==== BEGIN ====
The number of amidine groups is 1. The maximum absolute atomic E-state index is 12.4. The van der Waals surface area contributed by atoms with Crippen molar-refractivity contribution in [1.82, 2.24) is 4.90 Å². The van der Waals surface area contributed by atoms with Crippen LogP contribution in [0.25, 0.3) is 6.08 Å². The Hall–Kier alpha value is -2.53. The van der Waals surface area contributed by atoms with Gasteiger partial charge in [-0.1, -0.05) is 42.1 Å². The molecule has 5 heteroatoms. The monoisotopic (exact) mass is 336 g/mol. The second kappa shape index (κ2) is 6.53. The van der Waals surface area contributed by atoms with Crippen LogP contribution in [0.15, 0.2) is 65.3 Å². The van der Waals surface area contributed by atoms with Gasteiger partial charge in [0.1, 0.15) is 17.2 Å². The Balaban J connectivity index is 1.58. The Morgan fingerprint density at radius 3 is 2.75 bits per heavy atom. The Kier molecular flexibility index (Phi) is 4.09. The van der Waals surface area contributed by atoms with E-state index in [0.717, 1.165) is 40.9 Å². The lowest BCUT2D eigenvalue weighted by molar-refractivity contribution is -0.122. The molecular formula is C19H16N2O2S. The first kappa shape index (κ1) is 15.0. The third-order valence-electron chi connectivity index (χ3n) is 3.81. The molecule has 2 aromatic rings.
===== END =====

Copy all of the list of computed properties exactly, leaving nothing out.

The number of amidine groups is 1. The maximum absolute atomic E-state index is 12.4. The van der Waals surface area contributed by atoms with Crippen molar-refractivity contribution in [1.82, 2.24) is 4.90 Å². The van der Waals surface area contributed by atoms with Crippen LogP contribution in [0.25, 0.3) is 6.08 Å². The Hall–Kier alpha value is -2.53. The van der Waals surface area contributed by atoms with Gasteiger partial charge in [-0.1, -0.05) is 42.1 Å². The molecule has 5 heteroatoms. The monoisotopic (exact) mass is 336 g/mol. The second kappa shape index (κ2) is 6.53. The van der Waals surface area contributed by atoms with Crippen LogP contribution in [0.15, 0.2) is 65.3 Å². The van der Waals surface area contributed by atoms with Gasteiger partial charge in [0.1, 0.15) is 17.2 Å². The Balaban J connectivity index is 1.58. The Morgan fingerprint density at radius 3 is 2.75 bits per heavy atom. The Kier molecular flexibility index (Phi) is 4.09. The van der Waals surface area contributed by atoms with E-state index in [0.717, 1.165) is 40.9 Å². The lowest BCUT2D eigenvalue weighted by molar-refractivity contribution is -0.122. The molecular formula is C19H16N2O2S. The first kappa shape index (κ1) is 15.0. The third-order valence-electron chi connectivity index (χ3n) is 3.81. The molecule has 2 aromatic rings.